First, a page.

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  • I love your article, definitely deserves a macchiato and I hope you enjoy it on your trip =)

    I’d very much like to share my own experiences at Lake Superior, you may find them interesting.
    I first went to Lake Superior when I was about 5 or 6 years old ( I live in lower Michigan), I swam and enjoyed the lake immensely (This was at Pictured Rocks National Lakeshore). The second time I went, when I was 8. I looked at the rocks and the crystal clear water as I floated. My mind was pure bliss. Though being raised a christian and being taught that souls go to heaven or hell, i vowed that my soul would go there and i’d stay there forever. I went again when I was 13, and it was the same as before.

    I recently went again (age 24). Instead of minor’s castle, as i’ve always went to before, I went to Chapel Rock (If you do not know what chapel rock looks like, expect a miracle). All along the hike there, you’d see odd plant formations. I arrived at the beach and I cannot explain my joy. The water was wonderful and I put in a little rock-carved bear that i brought with me as some form of offering. As I floated on the water, a storm was going by in the distance. There was lightening and thunder drifting slowly accross the surface of the waters. I swam to shore and walked, until I found a small, maroon stone with little white squiggly-streaks across it (looked just like lightening hah). I kept the stone and after awhile it was time to go back to the motel.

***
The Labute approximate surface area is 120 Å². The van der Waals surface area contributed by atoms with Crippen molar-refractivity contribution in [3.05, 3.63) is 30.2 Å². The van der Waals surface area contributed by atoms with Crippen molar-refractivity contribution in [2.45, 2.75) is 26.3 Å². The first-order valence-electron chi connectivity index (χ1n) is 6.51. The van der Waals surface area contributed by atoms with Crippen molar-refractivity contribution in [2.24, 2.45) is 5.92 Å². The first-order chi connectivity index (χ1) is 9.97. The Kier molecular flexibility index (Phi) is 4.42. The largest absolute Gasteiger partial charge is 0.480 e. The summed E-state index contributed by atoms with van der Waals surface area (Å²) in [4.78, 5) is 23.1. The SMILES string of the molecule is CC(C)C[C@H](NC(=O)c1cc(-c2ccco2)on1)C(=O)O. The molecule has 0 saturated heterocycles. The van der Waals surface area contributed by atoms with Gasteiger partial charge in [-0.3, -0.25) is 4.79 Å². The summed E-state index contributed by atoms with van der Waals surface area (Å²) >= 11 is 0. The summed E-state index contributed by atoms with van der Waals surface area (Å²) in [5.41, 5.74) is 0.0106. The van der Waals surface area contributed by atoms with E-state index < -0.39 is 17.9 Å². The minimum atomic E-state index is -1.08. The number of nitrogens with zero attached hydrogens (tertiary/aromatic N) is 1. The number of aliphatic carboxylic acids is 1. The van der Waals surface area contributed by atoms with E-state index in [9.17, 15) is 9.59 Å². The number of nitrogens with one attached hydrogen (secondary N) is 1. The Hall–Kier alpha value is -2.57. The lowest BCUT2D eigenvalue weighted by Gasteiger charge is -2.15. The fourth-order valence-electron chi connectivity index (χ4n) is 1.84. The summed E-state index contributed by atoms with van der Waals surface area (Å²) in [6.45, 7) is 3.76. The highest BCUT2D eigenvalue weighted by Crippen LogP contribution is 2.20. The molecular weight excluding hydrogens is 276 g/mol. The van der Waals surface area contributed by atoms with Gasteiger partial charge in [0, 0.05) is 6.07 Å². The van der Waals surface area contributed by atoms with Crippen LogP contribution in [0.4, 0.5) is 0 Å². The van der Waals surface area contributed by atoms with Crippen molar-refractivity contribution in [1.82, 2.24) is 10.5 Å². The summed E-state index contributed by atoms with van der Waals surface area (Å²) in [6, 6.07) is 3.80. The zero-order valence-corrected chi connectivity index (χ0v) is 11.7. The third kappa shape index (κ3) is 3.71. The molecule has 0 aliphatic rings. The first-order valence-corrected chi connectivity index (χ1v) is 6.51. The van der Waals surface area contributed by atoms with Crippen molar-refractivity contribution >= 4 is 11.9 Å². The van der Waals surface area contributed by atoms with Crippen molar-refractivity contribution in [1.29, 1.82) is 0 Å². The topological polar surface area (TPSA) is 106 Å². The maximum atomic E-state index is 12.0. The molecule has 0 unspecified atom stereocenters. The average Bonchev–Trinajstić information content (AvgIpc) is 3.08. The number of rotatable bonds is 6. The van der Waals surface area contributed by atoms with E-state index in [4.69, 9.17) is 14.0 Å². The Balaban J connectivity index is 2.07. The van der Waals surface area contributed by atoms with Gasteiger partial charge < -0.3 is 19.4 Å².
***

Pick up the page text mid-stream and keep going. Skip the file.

That night I had a dream that was intensely odd. I was sitting down as several bright, colorful beings swirled around me and told me “secrets” of the universe and the afterlife. I do not remember exact words or even voices, but I remember what they told me.
    Since then (almost a year later) i’ve dreamt of Lake Superior just about every-other night and had insane, odd coincindences that i’ll share with you if you decide to email me (my comment went on long enough).
    I hope my experience here interested you.